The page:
Jesse: Why IDAHOBIT Day is important to me
Jesse Buttfield is studying a Bachelor of Film, Television and Animation at USQ. Jesse is passionate about knowledge, social justice and helping others, and hopes to have a future full of storytelling and creating.
My mum came out as gay to my brother and I when I was eight. When she told us, my biggest question was, how does dating work?
My entire life, it has been my mum, my brother and me. We’re a pretty tight family and it’s always been like that. After my mum came out, not a whole lot changed. Everything was the same way it had always been, except we decided to never use the phrase ‘that’s so gay’ again. This wasn’t because the phrase was offensive to her, but because as my mum would say, ‘that’s just how some people are’.
People talk about coming out as being a life-long process – something they have to confront and think about every time they’re in new situations and around new people. I’ve come to realise it is a similar long-term process for the children of gay parents. As the child of a gay parent, I have to choose the right moment to tell people that my parent is gay, and then wonder if they are going to assume that I am gay as well.
When I started telling people that I had a gay mum, they had one of two different questions. The first was ‘how could she be gay’, because she had been married twice before, and the second was, ‘then how were you born?’ At first, it was fun to answer those questions by saying she didn’t know ‘til later in her life, but now when I get people my age asking, it’s more of a face palm moment, because people don’t seem to understand how sexuality works, which is frustrating.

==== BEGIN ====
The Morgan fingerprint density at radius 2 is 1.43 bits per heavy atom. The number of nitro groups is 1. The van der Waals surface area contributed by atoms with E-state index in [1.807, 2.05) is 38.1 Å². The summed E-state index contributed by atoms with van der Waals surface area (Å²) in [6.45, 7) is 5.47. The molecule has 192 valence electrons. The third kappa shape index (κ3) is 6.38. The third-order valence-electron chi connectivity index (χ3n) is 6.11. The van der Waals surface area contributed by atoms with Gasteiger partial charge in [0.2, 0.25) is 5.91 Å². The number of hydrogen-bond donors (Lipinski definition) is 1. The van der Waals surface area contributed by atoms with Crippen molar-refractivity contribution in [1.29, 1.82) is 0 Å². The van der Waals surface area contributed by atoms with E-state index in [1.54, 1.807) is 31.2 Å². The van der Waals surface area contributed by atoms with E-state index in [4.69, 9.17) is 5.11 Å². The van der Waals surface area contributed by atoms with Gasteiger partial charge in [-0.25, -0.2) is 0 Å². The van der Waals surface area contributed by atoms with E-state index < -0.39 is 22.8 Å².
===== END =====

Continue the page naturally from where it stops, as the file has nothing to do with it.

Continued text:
To be honest, getting to witness so many different reactions can be a great conversation starter when I talk to people. Many of the people I talk to are accepting, but I have experienced a few insulting responses, where people either assume that I am gay as well or refer to gay people in a rather derogatory way. It’s not the idea of being gay that is offensive, but the stereotyping and assumptions that come from others.
In my early teen years, I spent a lot of time involved in a non-traditionally male sport (dance) and, when people knew what I did, they would assume I was gay. Even though I am not gay, I find the misunderstandings people have about what it means to be gay and how stereotypes still influence perceptions to be frustrating.
It can be cool having a parent who is different to most other parents. I have developed the understanding that family is about sticking together, love and kindness, rather than about having two parents of different genders who live together. I’ve also learnt a lot about diversity, and being accepting of differences has led to my being a support for many friends who don’t feel accepted by their own family.
Children are often accepting of difference, so it’s sometimes only when others (often people in a position of power) assert their beliefs that the difference can become an issue. For example, not long after my mother came out to us, she brought a friend around for us to meet. I remember asking my mum later if that friend was married, and I couldn’t quite wrap my head around the fact that it wasn’t legal for gay people to marry. It wasn’t until someone told me this, that I had any idea that other people might think the way someone lives is wrong.
I guess what I am saying is that aside from who they are attracted to, gay people are no different to anyone else. This is something I think is really important for people to understand. Living most of my life with a gay parent I believe I can say that with some conviction.
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